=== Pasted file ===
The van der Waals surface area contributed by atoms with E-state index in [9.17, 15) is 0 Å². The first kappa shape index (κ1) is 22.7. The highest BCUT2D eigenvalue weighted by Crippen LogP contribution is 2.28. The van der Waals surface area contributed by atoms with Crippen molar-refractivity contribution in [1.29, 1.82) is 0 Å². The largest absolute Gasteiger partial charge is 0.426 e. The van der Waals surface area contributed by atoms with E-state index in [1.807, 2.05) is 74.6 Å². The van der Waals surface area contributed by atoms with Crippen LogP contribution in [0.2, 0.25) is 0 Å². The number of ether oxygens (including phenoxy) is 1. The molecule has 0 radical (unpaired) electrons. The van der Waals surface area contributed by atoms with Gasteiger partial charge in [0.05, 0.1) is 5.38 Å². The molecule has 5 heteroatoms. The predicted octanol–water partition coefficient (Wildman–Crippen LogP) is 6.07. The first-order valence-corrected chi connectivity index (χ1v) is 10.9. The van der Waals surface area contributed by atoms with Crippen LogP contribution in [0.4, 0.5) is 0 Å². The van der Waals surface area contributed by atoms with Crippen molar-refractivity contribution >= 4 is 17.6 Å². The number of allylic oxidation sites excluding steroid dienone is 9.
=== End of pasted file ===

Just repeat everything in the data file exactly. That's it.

The van der Waals surface area contributed by atoms with E-state index in [9.17, 15) is 0 Å². The first kappa shape index (κ1) is 22.7. The highest BCUT2D eigenvalue weighted by Crippen LogP contribution is 2.28. The van der Waals surface area contributed by atoms with Crippen molar-refractivity contribution in [1.29, 1.82) is 0 Å². The largest absolute Gasteiger partial charge is 0.426 e. The van der Waals surface area contributed by atoms with E-state index in [1.807, 2.05) is 74.6 Å². The van der Waals surface area contributed by atoms with Crippen LogP contribution in [0.2, 0.25) is 0 Å². The number of ether oxygens (including phenoxy) is 1. The molecule has 0 radical (unpaired) electrons. The van der Waals surface area contributed by atoms with Gasteiger partial charge in [0.05, 0.1) is 5.38 Å². The molecule has 5 heteroatoms. The predicted octanol–water partition coefficient (Wildman–Crippen LogP) is 6.07. The first-order valence-corrected chi connectivity index (χ1v) is 10.9. The van der Waals surface area contributed by atoms with Crippen LogP contribution in [0.4, 0.5) is 0 Å². The van der Waals surface area contributed by atoms with Crippen molar-refractivity contribution >= 4 is 17.6 Å². The number of allylic oxidation sites excluding steroid dienone is 9.